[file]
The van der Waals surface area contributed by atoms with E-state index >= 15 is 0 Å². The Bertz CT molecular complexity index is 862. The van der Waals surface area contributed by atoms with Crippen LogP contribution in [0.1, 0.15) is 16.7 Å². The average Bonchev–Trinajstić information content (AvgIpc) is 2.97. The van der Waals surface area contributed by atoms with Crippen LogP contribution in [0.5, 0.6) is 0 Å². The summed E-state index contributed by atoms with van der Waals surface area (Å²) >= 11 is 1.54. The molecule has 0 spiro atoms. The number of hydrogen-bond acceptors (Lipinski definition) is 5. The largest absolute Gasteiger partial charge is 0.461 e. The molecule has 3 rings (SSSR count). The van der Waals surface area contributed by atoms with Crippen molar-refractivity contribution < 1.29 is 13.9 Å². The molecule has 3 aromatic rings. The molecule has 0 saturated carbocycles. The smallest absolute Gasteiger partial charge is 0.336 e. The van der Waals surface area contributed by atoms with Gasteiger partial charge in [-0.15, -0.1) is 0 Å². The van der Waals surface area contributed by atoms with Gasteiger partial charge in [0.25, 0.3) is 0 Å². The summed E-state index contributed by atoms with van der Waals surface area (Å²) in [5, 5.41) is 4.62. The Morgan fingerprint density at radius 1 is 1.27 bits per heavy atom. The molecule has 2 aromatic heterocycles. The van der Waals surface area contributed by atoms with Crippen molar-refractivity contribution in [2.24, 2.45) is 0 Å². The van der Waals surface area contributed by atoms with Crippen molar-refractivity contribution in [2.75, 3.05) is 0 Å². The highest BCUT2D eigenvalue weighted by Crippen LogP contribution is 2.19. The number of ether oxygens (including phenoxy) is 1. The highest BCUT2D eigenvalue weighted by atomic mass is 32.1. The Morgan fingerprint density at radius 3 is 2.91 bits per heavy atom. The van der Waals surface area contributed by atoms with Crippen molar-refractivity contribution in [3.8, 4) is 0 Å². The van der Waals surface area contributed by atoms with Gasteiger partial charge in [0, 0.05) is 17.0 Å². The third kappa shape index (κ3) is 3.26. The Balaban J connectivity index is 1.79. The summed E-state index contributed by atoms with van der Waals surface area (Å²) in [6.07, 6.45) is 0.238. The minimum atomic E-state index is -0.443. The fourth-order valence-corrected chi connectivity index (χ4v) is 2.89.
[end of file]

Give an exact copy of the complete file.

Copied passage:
The van der Waals surface area contributed by atoms with E-state index >= 15 is 0 Å². The Bertz CT molecular complexity index is 862. The van der Waals surface area contributed by atoms with Crippen LogP contribution in [0.1, 0.15) is 16.7 Å². The average Bonchev–Trinajstić information content (AvgIpc) is 2.97. The van der Waals surface area contributed by atoms with Crippen LogP contribution in [0.5, 0.6) is 0 Å². The summed E-state index contributed by atoms with van der Waals surface area (Å²) >= 11 is 1.54. The molecule has 0 spiro atoms. The number of hydrogen-bond acceptors (Lipinski definition) is 5. The largest absolute Gasteiger partial charge is 0.461 e. The molecule has 3 rings (SSSR count). The van der Waals surface area contributed by atoms with Crippen molar-refractivity contribution < 1.29 is 13.9 Å². The molecule has 3 aromatic rings. The molecule has 0 saturated carbocycles. The smallest absolute Gasteiger partial charge is 0.336 e. The van der Waals surface area contributed by atoms with Gasteiger partial charge in [-0.15, -0.1) is 0 Å². The van der Waals surface area contributed by atoms with Gasteiger partial charge in [0.25, 0.3) is 0 Å². The summed E-state index contributed by atoms with van der Waals surface area (Å²) in [5, 5.41) is 4.62. The Morgan fingerprint density at radius 1 is 1.27 bits per heavy atom. The molecule has 2 aromatic heterocycles. The van der Waals surface area contributed by atoms with Crippen molar-refractivity contribution in [2.24, 2.45) is 0 Å². The van der Waals surface area contributed by atoms with Crippen molar-refractivity contribution in [2.75, 3.05) is 0 Å². The highest BCUT2D eigenvalue weighted by Crippen LogP contribution is 2.19. The number of ether oxygens (including phenoxy) is 1. The highest BCUT2D eigenvalue weighted by atomic mass is 32.1. The Morgan fingerprint density at radius 3 is 2.91 bits per heavy atom. The van der Waals surface area contributed by atoms with Crippen molar-refractivity contribution in [3.8, 4) is 0 Å². The van der Waals surface area contributed by atoms with Gasteiger partial charge in [0, 0.05) is 17.0 Å². The third kappa shape index (κ3) is 3.26. The Balaban J connectivity index is 1.79. The summed E-state index contributed by atoms with van der Waals surface area (Å²) in [6.07, 6.45) is 0.238. The minimum atomic E-state index is -0.443. The fourth-order valence-corrected chi connectivity index (χ4v) is 2.89.